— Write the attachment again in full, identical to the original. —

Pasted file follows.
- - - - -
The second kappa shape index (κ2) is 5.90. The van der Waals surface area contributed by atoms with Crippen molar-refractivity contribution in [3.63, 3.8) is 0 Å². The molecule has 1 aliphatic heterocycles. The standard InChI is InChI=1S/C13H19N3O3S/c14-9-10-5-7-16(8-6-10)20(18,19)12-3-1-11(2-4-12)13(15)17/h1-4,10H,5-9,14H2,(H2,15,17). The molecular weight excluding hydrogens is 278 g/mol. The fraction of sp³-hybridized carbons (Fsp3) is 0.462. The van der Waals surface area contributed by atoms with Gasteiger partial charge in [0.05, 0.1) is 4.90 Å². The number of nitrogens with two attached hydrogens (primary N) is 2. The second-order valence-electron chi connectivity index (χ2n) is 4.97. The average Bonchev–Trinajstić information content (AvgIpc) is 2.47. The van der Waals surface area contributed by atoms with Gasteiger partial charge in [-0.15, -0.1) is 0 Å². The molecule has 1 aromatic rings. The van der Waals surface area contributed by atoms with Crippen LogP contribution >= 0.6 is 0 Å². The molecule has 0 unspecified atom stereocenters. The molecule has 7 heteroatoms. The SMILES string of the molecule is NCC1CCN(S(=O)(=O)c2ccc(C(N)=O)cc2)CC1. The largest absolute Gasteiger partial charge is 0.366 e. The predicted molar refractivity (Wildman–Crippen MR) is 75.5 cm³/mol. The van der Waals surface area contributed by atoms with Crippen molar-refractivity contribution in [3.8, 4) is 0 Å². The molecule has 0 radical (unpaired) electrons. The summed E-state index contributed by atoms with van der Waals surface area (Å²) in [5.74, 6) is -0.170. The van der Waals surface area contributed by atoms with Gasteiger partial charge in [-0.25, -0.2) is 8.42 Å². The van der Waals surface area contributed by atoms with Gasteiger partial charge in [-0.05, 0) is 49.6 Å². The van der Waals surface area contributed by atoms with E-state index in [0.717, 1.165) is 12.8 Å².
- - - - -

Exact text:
The second kappa shape index (κ2) is 5.90. The van der Waals surface area contributed by atoms with Crippen molar-refractivity contribution in [3.63, 3.8) is 0 Å². The molecule has 1 aliphatic heterocycles. The standard InChI is InChI=1S/C13H19N3O3S/c14-9-10-5-7-16(8-6-10)20(18,19)12-3-1-11(2-4-12)13(15)17/h1-4,10H,5-9,14H2,(H2,15,17). The molecular weight excluding hydrogens is 278 g/mol. The fraction of sp³-hybridized carbons (Fsp3) is 0.462. The van der Waals surface area contributed by atoms with Gasteiger partial charge in [0.05, 0.1) is 4.90 Å². The number of nitrogens with two attached hydrogens (primary N) is 2. The second-order valence-electron chi connectivity index (χ2n) is 4.97. The average Bonchev–Trinajstić information content (AvgIpc) is 2.47. The van der Waals surface area contributed by atoms with Gasteiger partial charge in [-0.15, -0.1) is 0 Å². The molecule has 1 aromatic rings. The van der Waals surface area contributed by atoms with Crippen LogP contribution >= 0.6 is 0 Å². The molecule has 0 unspecified atom stereocenters. The molecule has 7 heteroatoms. The SMILES string of the molecule is NCC1CCN(S(=O)(=O)c2ccc(C(N)=O)cc2)CC1. The largest absolute Gasteiger partial charge is 0.366 e. The predicted molar refractivity (Wildman–Crippen MR) is 75.5 cm³/mol. The van der Waals surface area contributed by atoms with Crippen molar-refractivity contribution in [3.8, 4) is 0 Å². The molecule has 0 radical (unpaired) electrons. The summed E-state index contributed by atoms with van der Waals surface area (Å²) in [5.74, 6) is -0.170. The van der Waals surface area contributed by atoms with Gasteiger partial charge in [-0.25, -0.2) is 8.42 Å². The van der Waals surface area contributed by atoms with Gasteiger partial charge in [-0.05, 0) is 49.6 Å². The van der Waals surface area contributed by atoms with E-state index in [0.717, 1.165) is 12.8 Å².